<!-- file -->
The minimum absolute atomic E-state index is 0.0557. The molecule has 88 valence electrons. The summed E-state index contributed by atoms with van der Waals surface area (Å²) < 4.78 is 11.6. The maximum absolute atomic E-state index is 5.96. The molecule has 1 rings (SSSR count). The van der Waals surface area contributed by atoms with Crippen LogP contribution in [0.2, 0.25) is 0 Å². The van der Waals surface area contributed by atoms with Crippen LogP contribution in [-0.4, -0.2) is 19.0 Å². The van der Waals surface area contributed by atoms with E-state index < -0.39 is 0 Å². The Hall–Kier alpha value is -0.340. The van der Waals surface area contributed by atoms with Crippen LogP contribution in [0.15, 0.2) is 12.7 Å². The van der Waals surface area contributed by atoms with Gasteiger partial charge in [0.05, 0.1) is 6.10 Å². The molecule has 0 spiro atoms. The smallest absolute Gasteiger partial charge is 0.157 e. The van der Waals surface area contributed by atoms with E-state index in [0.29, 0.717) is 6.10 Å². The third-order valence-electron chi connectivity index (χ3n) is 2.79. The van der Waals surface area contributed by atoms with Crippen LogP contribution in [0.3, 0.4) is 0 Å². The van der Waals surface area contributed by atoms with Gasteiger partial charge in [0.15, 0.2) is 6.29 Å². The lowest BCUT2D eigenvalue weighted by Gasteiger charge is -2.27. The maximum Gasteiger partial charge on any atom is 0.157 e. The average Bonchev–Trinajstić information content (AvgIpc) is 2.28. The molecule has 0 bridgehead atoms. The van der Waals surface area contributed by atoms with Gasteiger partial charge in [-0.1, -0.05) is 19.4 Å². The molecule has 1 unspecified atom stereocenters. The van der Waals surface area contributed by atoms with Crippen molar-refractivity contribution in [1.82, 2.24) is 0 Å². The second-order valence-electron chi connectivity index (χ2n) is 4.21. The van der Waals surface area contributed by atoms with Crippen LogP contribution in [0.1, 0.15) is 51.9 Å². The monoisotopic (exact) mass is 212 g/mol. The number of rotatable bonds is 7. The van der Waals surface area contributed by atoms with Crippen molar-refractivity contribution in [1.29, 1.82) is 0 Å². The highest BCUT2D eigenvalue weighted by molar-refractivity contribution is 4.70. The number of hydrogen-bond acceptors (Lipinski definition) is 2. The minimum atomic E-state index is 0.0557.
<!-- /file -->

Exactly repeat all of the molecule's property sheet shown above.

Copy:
The minimum absolute atomic E-state index is 0.0557. The molecule has 88 valence electrons. The summed E-state index contributed by atoms with van der Waals surface area (Å²) < 4.78 is 11.6. The maximum absolute atomic E-state index is 5.96. The molecule has 1 rings (SSSR count). The van der Waals surface area contributed by atoms with Crippen LogP contribution in [0.2, 0.25) is 0 Å². The van der Waals surface area contributed by atoms with Crippen LogP contribution in [-0.4, -0.2) is 19.0 Å². The van der Waals surface area contributed by atoms with E-state index < -0.39 is 0 Å². The Hall–Kier alpha value is -0.340. The van der Waals surface area contributed by atoms with Crippen LogP contribution in [0.15, 0.2) is 12.7 Å². The van der Waals surface area contributed by atoms with Gasteiger partial charge in [0.05, 0.1) is 6.10 Å². The molecule has 0 spiro atoms. The smallest absolute Gasteiger partial charge is 0.157 e. The van der Waals surface area contributed by atoms with E-state index in [0.29, 0.717) is 6.10 Å². The third-order valence-electron chi connectivity index (χ3n) is 2.79. The van der Waals surface area contributed by atoms with Crippen LogP contribution in [0.3, 0.4) is 0 Å². The van der Waals surface area contributed by atoms with Gasteiger partial charge in [0.15, 0.2) is 6.29 Å². The lowest BCUT2D eigenvalue weighted by Gasteiger charge is -2.27. The maximum Gasteiger partial charge on any atom is 0.157 e. The average Bonchev–Trinajstić information content (AvgIpc) is 2.28. The molecule has 0 bridgehead atoms. The van der Waals surface area contributed by atoms with Gasteiger partial charge in [-0.1, -0.05) is 19.4 Å². The molecule has 1 unspecified atom stereocenters. The van der Waals surface area contributed by atoms with Crippen molar-refractivity contribution in [1.82, 2.24) is 0 Å². The second-order valence-electron chi connectivity index (χ2n) is 4.21. The van der Waals surface area contributed by atoms with Crippen LogP contribution in [0.1, 0.15) is 51.9 Å². The monoisotopic (exact) mass is 212 g/mol. The number of rotatable bonds is 7. The van der Waals surface area contributed by atoms with Crippen molar-refractivity contribution in [1.29, 1.82) is 0 Å². The highest BCUT2D eigenvalue weighted by molar-refractivity contribution is 4.70. The number of hydrogen-bond acceptors (Lipinski definition) is 2. The minimum atomic E-state index is 0.0557.